"Edgar" at Konzerthaus Berlin
Giacomo Puccini would no doubt have been delighted to see his early work, one he so often revised himself but that was gradually forgotten by the public, so highly acclaimed: After the first and only performance of his opera “Edgar” last Monday evening at the sold-out Konzerthaus Berlin, it seemed the applause of the enthusiastic audience would never end. The kudos went to the Berliner Operngruppe, led by artistic director and conductor Felix Krieger, for their outstanding performances and to Bertelsmann for its support. The company had made the performance of such an opera possible for the third time. The originals of Puccini’s second opera are housed at the Bertelsmann-owned Archivio Storico Ricordi in Milan.
The prominent guests in the Konzerthaus auditorium included Bertelsmann Chairman & CEO Thomas Rabe; Their Excellencies Wepke Kingma, Michael Collins and Ricardo Martínez Vázquez, the ambassadors of the Netherlands, Ireland, and Spain; Michael Eissenhauer, the General Director of the Berlin State Museums - Prussian Cultural Heritage Foundation; Günter Winands, Head of the Culture and Media Department at the Federal Chancellery; Pierluigi Ledda, Director of the Archivio Storico Ricordi; RTL correspondent Antonia Rados; and the Editor-in-Chief for New Business Areas at Gruner + Jahr, Christian Krug.
The opera about love, loyalty and betrayal, which was first performed in Milan in 1889, was brought to the stage in Berlin in the final, compact three-act version of 1905. The original version comprised four acts and was repeatedly adapted by the composer – a fact that can also be seen in the originals in the Milan Archive, as Felix Krieger enthusiastically stated in his studies. Just as the audience rewarded the protagonists’ solos with shouts of “bravo” at the end, the media also praised the conductor’s performance and the singers’ performances in their reviews the next day. They also identified a number of elements in the early opera by which the genius of Giacomo Puccini could already be recognized – and which, incidentally, were later reused in a number of other of his operas.
The leading roles were prominently cast with tenor Peter Auty as Edgar, soprano Elena Rossi as Fidelia, mezzosoprano Silvia Beltrami as Tigrana, and baritone Aris Argiris as Frank. Up-and-coming talent David Ostrek, who has already had his first performances in the Berlin State Opera’s Opernstudio, sponsored by Liz Mohn, gave a brilliant performance as Gualtiero. Director Thilo Reinhardt was responsible for the stage design, Steffen Schubert for the choir production. After the long applause, many members of the ensemble and numerous other guests made their way to a reception at Bertelsmann Unter den Linden 1, where they ended the evening in a relaxed atmosphere. There, the conductor once again expressed his sincere thanks for Bertelsmann’s support in bringing lesser-known operas to the attention of the public.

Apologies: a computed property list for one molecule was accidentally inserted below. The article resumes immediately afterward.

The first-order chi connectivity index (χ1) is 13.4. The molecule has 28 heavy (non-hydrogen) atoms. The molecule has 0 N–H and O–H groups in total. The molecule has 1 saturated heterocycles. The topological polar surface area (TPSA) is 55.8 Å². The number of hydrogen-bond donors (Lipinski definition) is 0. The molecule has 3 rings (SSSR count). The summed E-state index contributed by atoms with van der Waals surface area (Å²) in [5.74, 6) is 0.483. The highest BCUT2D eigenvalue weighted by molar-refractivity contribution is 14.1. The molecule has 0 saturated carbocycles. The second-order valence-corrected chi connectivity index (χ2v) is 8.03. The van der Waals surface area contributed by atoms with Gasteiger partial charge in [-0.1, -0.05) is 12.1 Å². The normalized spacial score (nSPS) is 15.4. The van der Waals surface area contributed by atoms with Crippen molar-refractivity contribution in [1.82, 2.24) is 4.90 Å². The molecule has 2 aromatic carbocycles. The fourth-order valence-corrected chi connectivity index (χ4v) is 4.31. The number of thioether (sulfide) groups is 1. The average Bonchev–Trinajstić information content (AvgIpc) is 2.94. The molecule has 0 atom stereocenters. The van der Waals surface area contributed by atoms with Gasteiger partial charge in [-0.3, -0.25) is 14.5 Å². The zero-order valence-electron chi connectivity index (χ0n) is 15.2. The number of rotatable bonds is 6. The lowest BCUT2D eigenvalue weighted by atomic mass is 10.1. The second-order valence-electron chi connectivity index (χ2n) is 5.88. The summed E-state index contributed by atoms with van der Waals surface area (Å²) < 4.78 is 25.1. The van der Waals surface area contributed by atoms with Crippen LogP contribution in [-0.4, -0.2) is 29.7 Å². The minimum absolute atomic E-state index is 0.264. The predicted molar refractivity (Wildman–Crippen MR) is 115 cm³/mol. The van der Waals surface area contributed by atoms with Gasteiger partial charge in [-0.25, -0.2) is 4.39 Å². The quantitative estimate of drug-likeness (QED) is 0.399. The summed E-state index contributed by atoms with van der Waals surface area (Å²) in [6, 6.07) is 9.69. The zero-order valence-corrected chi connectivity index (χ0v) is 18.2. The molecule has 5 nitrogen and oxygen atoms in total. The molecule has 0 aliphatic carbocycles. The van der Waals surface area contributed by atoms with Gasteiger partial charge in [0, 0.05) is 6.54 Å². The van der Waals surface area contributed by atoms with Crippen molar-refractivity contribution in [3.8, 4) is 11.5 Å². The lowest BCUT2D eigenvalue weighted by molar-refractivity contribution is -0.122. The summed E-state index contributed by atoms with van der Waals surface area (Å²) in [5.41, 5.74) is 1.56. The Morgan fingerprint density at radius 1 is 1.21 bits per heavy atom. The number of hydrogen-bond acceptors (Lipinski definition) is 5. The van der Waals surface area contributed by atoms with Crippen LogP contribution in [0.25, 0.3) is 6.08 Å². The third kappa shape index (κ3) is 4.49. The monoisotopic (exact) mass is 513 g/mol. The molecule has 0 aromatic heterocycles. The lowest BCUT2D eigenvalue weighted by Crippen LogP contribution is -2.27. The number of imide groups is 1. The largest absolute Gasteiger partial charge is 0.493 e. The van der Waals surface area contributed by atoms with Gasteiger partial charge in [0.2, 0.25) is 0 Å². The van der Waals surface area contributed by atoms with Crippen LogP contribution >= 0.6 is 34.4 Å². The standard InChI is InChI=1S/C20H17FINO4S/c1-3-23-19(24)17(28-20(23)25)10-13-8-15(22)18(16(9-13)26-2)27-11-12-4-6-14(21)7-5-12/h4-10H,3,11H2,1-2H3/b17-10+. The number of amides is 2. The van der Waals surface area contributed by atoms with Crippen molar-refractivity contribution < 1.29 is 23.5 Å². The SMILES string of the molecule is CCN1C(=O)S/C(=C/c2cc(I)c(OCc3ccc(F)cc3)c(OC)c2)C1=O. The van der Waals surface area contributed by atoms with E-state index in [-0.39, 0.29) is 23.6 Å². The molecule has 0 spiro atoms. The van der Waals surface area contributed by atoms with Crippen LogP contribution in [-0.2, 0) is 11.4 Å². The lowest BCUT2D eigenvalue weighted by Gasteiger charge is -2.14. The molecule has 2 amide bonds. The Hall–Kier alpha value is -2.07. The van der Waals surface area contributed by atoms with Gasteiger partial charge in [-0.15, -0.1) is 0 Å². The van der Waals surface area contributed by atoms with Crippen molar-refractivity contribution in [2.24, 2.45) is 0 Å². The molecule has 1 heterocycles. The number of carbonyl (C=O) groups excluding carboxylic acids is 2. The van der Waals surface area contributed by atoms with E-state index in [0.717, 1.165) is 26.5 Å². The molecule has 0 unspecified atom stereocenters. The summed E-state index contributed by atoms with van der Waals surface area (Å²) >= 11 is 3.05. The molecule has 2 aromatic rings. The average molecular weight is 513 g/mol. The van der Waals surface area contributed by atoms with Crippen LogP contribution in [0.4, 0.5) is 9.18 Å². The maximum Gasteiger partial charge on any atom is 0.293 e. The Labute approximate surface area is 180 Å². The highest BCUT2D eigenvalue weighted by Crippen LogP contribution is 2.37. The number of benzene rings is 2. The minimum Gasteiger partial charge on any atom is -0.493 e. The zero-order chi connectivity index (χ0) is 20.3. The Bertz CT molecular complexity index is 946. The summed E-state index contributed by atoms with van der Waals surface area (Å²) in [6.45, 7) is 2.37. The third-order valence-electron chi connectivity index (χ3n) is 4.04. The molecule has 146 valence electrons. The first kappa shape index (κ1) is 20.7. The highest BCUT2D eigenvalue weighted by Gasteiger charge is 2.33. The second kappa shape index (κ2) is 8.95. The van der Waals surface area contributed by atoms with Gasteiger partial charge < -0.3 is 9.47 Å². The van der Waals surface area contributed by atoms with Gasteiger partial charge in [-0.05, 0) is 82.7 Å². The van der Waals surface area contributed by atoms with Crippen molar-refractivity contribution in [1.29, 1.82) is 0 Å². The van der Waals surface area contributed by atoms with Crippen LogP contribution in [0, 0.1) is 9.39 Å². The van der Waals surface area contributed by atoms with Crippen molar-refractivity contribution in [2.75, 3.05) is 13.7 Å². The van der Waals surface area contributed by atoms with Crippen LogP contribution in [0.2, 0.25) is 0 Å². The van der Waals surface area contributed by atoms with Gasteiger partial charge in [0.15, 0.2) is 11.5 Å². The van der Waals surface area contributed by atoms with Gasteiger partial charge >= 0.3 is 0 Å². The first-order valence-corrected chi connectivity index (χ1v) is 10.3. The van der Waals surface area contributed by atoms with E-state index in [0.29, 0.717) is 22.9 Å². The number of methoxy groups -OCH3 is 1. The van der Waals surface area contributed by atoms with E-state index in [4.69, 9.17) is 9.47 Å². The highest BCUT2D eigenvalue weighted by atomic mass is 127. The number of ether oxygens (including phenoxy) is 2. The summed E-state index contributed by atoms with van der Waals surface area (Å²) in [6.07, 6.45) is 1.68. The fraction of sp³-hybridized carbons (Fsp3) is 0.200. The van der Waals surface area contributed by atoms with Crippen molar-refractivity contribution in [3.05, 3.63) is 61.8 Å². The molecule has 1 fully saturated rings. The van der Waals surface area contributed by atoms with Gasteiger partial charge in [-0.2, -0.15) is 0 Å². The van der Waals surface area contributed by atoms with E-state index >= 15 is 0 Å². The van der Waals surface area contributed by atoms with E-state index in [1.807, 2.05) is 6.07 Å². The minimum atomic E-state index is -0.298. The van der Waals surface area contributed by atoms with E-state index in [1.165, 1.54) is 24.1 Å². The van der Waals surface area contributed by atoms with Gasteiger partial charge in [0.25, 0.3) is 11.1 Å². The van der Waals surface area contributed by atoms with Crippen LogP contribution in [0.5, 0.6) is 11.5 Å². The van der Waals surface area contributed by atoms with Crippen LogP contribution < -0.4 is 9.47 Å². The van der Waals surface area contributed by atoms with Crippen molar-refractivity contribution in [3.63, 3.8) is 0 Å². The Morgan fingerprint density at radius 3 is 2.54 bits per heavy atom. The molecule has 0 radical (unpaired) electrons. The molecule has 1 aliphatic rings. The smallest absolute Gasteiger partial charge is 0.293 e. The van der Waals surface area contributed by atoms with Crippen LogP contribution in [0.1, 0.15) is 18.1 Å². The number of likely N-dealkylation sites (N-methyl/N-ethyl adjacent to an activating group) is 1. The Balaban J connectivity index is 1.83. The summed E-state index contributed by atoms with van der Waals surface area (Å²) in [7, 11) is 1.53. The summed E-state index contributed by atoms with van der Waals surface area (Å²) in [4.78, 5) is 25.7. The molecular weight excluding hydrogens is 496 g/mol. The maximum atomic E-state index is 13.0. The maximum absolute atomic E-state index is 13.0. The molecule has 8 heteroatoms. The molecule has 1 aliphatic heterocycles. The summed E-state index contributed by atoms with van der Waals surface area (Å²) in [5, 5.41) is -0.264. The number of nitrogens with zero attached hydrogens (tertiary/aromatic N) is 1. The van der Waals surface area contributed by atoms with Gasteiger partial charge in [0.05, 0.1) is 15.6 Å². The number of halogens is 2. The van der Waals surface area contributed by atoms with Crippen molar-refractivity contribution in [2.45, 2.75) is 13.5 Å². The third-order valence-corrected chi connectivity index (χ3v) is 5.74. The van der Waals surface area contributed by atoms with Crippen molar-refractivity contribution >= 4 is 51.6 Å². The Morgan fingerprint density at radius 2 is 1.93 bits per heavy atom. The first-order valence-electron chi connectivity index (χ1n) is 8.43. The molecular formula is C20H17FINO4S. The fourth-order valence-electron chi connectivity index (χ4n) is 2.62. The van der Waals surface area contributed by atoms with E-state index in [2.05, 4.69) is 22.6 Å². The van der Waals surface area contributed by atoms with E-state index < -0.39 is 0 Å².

The Berliner Operngruppe (Berlin Opera Group)
The Berliner Operngruppe is a private initiative that, for several years now, has devoted itself to the performance and rediscovery of rare Italian operas. Under the leadership of conductor Felix Krieger, it has united professional musicians, music students and amateurs since 2010 to rediscover and put on semi-staged performances of special works of opera literature. Since 2017 it has been supported by Bertelsmann as its main sponsor.
For many years, Bertelsmann has been engaged in a variety of cultural initiatives both in Germany and internationally. The Group’s “Culture@Bertelsmann” activities comprise exhibitions, readings and concerts, the “Blue Sofa” literary format, as well as a commitment to preserving Europe’s cultural heritage. Beyond its efforts for the Archivio Storico Ricordi, Bertelsmann – as a company with a long history in filmmaking – also supports and sponsors the restoration, digitization and screening of major silent films.